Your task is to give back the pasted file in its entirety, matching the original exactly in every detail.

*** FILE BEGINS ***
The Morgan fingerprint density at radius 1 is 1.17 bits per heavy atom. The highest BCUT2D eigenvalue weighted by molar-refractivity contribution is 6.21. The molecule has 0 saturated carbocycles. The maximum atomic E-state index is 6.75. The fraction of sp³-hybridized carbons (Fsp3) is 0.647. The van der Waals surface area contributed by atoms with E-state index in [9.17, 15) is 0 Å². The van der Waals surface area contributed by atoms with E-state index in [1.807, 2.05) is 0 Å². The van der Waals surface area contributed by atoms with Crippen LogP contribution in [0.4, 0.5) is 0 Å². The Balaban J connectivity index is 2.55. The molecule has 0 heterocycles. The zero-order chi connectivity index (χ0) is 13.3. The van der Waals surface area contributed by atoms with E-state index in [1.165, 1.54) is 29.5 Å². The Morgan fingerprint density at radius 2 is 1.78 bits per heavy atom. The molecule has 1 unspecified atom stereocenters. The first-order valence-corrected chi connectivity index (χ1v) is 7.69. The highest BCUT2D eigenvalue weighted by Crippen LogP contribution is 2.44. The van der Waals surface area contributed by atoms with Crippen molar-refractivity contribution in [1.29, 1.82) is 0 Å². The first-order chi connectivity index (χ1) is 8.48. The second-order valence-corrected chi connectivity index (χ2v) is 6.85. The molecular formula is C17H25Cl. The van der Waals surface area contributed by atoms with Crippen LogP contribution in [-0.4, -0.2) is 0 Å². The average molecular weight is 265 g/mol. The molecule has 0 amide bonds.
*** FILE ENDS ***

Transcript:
The Morgan fingerprint density at radius 1 is 1.17 bits per heavy atom. The highest BCUT2D eigenvalue weighted by molar-refractivity contribution is 6.21. The molecule has 0 saturated carbocycles. The maximum atomic E-state index is 6.75. The fraction of sp³-hybridized carbons (Fsp3) is 0.647. The van der Waals surface area contributed by atoms with E-state index in [9.17, 15) is 0 Å². The van der Waals surface area contributed by atoms with E-state index in [1.807, 2.05) is 0 Å². The van der Waals surface area contributed by atoms with Crippen LogP contribution in [0.4, 0.5) is 0 Å². The Balaban J connectivity index is 2.55. The molecule has 0 heterocycles. The zero-order chi connectivity index (χ0) is 13.3. The van der Waals surface area contributed by atoms with E-state index in [1.165, 1.54) is 29.5 Å². The Morgan fingerprint density at radius 2 is 1.78 bits per heavy atom. The molecule has 1 unspecified atom stereocenters. The first-order valence-corrected chi connectivity index (χ1v) is 7.69. The highest BCUT2D eigenvalue weighted by Crippen LogP contribution is 2.44. The van der Waals surface area contributed by atoms with Crippen molar-refractivity contribution in [1.29, 1.82) is 0 Å². The first-order chi connectivity index (χ1) is 8.48. The second-order valence-corrected chi connectivity index (χ2v) is 6.85. The molecular formula is C17H25Cl. The van der Waals surface area contributed by atoms with Crippen LogP contribution in [-0.4, -0.2) is 0 Å². The average molecular weight is 265 g/mol. The molecule has 0 amide bonds.